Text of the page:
There is no doubt that DC’s superheroes are some of the most popular in the world. Whereas most had never heard of Black Panther, Deadpool or even Thor and Iron Man till the films made them famous, almost everyone knew or had heard of Batman and Superman and considered themselves fans. With this footing, it would seem perfectly sensible to assume DC has a headstart on Marvel that they would make full use of. Alas, their newest film, the rather lazily titled, “Batman v. Superman: Dawn of Justice” does little to push DC ahead. This writer, although a longtime fan of DC comics, believes that at this moment, Marvel is clearly crafting the better superhero film universe. Continue reading
It is not often that I write about the cover of a book, complete with a handful of photographs, but this is exactly what I intend to do now. Stepping back to look at the larger picture, it is just as rarely that we pause to appreciate the typesetting, designing, formatting and binding of paper books.
I think most of us readers should do this more often than jumping straight into the I recently ordered Albert Camus’ The Myth of Sisyphus on Amazon and unwrapped my package to behold one of the most beautifully laid books I have had the fortune of coming across in recent times. Continue reading
The trailer for my upcoming short film, Thieves, was released yesterday. It is a story of a bike theft and moments when we are faced with cut-and-dried questions about how far we are willing to go to survive. Continue reading
I have not written here for over a week now owing to the fact that I have been extremely busy with my upcoming short film, Thieves. And while I work on a film, I prefer to focus my emotion and thoughts to it wholly, because I have found that external stimuli can substantially affect my directing and my thought processes.
Following Origami, this new film works towards making a trilogy (of which Thieves is the second) built around the idea that landmark events — oftentimes life–changing in some manner, large or small — can occur to people anywhere, even out in wide open spaces. Continue reading
The BBC, a few years ago, came out with a massive list of one hundred books everyone must read before they die, and I decided to read all the books on that list I have not yet read. One could think of this as a project, but to me it is more of a journey. But then I saw Harry Potter in third place and realised I was better off looking for a different list that was more to my taste. (Yes, I am a big fan of LOTR.)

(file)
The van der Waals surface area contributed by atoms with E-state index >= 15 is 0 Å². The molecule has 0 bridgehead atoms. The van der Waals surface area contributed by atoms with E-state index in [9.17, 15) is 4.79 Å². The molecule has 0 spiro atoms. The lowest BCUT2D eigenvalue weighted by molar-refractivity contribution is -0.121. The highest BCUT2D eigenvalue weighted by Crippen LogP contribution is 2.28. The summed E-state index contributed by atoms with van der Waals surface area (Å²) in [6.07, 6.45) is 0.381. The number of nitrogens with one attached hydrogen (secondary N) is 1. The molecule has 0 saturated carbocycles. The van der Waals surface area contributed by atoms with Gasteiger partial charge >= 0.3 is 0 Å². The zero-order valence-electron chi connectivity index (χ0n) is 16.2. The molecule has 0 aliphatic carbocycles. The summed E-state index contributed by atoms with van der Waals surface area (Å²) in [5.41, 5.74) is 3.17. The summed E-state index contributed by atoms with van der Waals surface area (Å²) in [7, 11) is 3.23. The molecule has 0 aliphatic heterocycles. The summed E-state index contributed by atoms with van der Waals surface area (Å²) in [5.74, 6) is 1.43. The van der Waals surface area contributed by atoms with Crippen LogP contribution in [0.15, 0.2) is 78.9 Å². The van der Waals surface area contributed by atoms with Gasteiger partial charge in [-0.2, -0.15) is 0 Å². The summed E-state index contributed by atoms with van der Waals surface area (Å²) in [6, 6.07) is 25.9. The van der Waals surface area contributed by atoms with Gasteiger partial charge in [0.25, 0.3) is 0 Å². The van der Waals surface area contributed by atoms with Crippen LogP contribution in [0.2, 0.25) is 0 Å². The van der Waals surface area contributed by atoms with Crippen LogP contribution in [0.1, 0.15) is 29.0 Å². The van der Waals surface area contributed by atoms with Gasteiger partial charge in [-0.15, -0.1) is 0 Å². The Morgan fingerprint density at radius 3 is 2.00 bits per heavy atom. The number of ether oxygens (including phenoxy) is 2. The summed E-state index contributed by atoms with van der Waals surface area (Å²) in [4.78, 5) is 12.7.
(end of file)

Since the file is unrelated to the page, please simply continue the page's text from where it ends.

Personally, though, I like to think of it as nourishment and it makes sense to pick the nourishments you like, so I turned to The Guardian. Continue reading
Perhaps I am late to the party, but Spectre only released this week where I live and, naturally, I watched it on the first day. It is James Bond after all. In short, I loved the film, but I decided it was worth taking a moment to pen some extended thoughts here.
Spectre is the twenty–fourth film in the Bond franchise, this time not based on Ian Fleming’s book but stemming from a screenplay by Neal Purvis, Robert Wade, John Logan and Jez Butterworth — Pruvis and Wade are regular Bond writers who returned to edit Logan’s original script. Before we go ahead, first of all, this is not strictly a review. Continue reading
Recently I decided it was time (after three years) to backup my mobile phone photographs. I only started taking mobile photography seriously after getting my Note 3 and that enthusiasm swelled with my iPhone 6 Plus. In all I had about 1,300 photographs made since I got my iPhone — just the photographs I wanted to save, the total number of photographs is greater. And I looked around for an ideal backup and storage solution with which I could maintain my photographs.
The first option a lot of people suggested to me was Loom, but that is not available where I live. Continue reading